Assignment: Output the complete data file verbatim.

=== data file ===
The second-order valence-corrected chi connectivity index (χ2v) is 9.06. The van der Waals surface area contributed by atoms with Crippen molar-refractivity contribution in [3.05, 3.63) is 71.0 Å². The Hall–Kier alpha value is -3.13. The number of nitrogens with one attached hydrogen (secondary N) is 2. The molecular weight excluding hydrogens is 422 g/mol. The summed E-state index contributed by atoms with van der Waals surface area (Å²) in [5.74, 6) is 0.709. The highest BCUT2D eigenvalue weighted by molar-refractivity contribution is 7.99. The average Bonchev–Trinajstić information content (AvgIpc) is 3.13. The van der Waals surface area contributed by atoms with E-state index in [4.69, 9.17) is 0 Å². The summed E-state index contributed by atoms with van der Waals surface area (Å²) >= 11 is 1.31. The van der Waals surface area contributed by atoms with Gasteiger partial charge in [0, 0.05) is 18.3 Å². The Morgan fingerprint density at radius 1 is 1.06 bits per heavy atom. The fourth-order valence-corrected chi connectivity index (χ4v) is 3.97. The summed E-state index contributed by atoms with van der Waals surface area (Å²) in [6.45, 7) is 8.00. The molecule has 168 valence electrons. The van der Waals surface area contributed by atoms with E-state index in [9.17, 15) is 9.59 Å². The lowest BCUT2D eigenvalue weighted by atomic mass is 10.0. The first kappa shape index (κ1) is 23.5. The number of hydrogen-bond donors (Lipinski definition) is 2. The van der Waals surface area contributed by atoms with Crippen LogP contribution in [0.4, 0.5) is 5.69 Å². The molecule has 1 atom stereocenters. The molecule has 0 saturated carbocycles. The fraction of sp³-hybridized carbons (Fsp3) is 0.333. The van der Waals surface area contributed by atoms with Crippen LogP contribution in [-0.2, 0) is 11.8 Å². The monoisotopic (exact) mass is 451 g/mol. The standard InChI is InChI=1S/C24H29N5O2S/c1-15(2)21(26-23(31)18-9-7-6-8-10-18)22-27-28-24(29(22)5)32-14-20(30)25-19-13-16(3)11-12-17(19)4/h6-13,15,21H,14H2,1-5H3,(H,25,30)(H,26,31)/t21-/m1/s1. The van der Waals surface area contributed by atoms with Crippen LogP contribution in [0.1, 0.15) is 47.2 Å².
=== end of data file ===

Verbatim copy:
The second-order valence-corrected chi connectivity index (χ2v) is 9.06. The van der Waals surface area contributed by atoms with Crippen molar-refractivity contribution in [3.05, 3.63) is 71.0 Å². The Hall–Kier alpha value is -3.13. The number of nitrogens with one attached hydrogen (secondary N) is 2. The molecular weight excluding hydrogens is 422 g/mol. The summed E-state index contributed by atoms with van der Waals surface area (Å²) in [5.74, 6) is 0.709. The highest BCUT2D eigenvalue weighted by molar-refractivity contribution is 7.99. The average Bonchev–Trinajstić information content (AvgIpc) is 3.13. The van der Waals surface area contributed by atoms with E-state index in [4.69, 9.17) is 0 Å². The summed E-state index contributed by atoms with van der Waals surface area (Å²) >= 11 is 1.31. The van der Waals surface area contributed by atoms with Gasteiger partial charge in [0, 0.05) is 18.3 Å². The Morgan fingerprint density at radius 1 is 1.06 bits per heavy atom. The fourth-order valence-corrected chi connectivity index (χ4v) is 3.97. The summed E-state index contributed by atoms with van der Waals surface area (Å²) in [6.45, 7) is 8.00. The molecule has 168 valence electrons. The van der Waals surface area contributed by atoms with E-state index in [9.17, 15) is 9.59 Å². The lowest BCUT2D eigenvalue weighted by atomic mass is 10.0. The first kappa shape index (κ1) is 23.5. The number of hydrogen-bond donors (Lipinski definition) is 2. The van der Waals surface area contributed by atoms with Crippen LogP contribution in [0.4, 0.5) is 5.69 Å². The molecule has 1 atom stereocenters. The molecule has 0 saturated carbocycles. The fraction of sp³-hybridized carbons (Fsp3) is 0.333. The van der Waals surface area contributed by atoms with Crippen LogP contribution in [-0.2, 0) is 11.8 Å². The monoisotopic (exact) mass is 451 g/mol. The standard InChI is InChI=1S/C24H29N5O2S/c1-15(2)21(26-23(31)18-9-7-6-8-10-18)22-27-28-24(29(22)5)32-14-20(30)25-19-13-16(3)11-12-17(19)4/h6-13,15,21H,14H2,1-5H3,(H,25,30)(H,26,31)/t21-/m1/s1. The van der Waals surface area contributed by atoms with Crippen LogP contribution in [0.1, 0.15) is 47.2 Å².